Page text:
West Nile Virus Home > Mosquito Repellent

When used properly, mosquito repellent helps reduce exposure to bites that could lead to diseases such as the West Nile virus. A wide variety of products are available. Of the active ingredients registered with the EPA as repellents, two have demonstrated a higher degree of effectiveness: DEET and picaridin. When using one of these products, apply it only to exposed skin or clothing, as directed on the product label.

What Is Mosquito Repellent?

Mosquito repellent helps reduce your exposure to mosquito bites. Not only can these bites cause an annoying, red, itchy bump -- mosquitoes also may carry diseases, such as West Nile virus, that in some cases can be deadly. Mosquito repellents allow you to continue to play, work, and enjoy the outdoors with a lower risk of disease.
 

When Should You Use Mosquito Repellent?

You should use mosquito repellent when you go outdoors, even if you're only going outside for a few minutes. It only takes one mosquito bite to get a serious illness.
 
Many of the mosquitoes that carry diseases bite between dusk and dawn. If you're outside during these hours, pay special attention to using repellent.
 

What Are the Best Mosquito Repellents?

A wide variety of mosquito repellent products are available. It is recommended to use products containing active ingredients that have been registered with the U.S. Environmental Protection Agency (EPA) for use as repellents applied to skin and clothing.
 
When the EPA registers a mosquito repellent, the agency evaluates the product its effectiveness and potential effects on human beings and the environment. EPA registration means that the EPA does not expect a repellent, when used according to the instruction label, to cause unreasonable adverse effects to human health or the environment.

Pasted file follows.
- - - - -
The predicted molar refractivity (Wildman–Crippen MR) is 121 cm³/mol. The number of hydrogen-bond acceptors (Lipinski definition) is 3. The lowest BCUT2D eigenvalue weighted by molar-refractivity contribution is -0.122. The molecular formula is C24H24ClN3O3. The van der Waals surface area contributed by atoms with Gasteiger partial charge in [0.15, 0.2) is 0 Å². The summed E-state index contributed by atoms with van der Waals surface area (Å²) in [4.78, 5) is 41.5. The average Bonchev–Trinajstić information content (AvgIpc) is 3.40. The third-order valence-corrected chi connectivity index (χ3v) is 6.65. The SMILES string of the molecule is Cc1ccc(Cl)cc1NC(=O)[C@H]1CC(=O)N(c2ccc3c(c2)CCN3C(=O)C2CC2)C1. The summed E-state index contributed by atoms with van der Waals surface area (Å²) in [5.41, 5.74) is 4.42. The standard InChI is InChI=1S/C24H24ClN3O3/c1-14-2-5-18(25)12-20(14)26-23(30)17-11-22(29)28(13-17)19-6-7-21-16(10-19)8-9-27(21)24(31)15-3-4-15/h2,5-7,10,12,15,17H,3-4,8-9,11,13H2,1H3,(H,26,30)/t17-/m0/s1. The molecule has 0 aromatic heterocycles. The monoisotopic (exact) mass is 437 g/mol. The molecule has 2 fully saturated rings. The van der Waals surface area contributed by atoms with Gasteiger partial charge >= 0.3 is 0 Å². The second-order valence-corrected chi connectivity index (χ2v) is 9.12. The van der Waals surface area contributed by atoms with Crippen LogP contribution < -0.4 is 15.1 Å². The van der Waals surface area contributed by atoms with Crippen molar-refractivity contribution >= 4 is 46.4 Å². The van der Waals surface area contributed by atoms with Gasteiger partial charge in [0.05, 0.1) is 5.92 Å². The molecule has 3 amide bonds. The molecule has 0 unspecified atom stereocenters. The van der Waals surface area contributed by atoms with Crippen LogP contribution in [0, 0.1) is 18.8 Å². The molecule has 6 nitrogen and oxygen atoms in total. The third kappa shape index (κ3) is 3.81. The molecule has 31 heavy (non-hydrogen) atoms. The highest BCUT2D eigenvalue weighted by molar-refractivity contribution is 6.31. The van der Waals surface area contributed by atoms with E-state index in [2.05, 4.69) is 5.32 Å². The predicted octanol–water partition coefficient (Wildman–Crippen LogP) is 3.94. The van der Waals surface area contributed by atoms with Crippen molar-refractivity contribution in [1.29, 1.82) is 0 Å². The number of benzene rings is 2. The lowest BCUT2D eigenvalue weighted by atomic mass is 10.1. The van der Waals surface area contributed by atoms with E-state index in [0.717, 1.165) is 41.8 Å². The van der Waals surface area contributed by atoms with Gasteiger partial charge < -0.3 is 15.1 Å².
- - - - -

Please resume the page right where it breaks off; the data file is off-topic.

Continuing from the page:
Of the active ingredients registered with the EPA as mosquito repellents, two have demonstrated a higher degree of effectiveness. Mosquito repellents containing these active ingredients typically provide longer-lasting protection than others:
 
  • DEET (N,N-diethyl-m-toluamide)
  • Picaridin (KBR 3023).
     
Oil of lemon eucalyptus [p-menthane 3,8-diol (PMD)], a plant-based repellent, is also registered with the EPA. In two recent scientific publications, when oil of lemon eucalyptus was tested against mosquitoes found in the United States, it provided protection similar to repellents with low concentrations of DEET.
 
These recommendations are for domestic use in the United States. Mosquito repellent recommendations when traveling outside the United States may differ.
 
In addition, certain mosquito repellents that contain permethrin are recommended for use on clothing, shoes, bed nets, and camping gear, and are registered with the EPA for this use. Permethrin is highly effective as an insecticide and as a mosquito repellent. Permethrin-treated clothing repels and kills ticks, mosquitoes, and other arthropods and retains this effect after repeated laundering. The permethrin insecticide should be reapplied following the label instructions. Some commercial products are available pretreated with permethrin. This product is not to be used directly on skin.
 
Written by/reviewed by:
Last reviewed by: Arthur Schoenstadt, MD
Last updated/reviewed:
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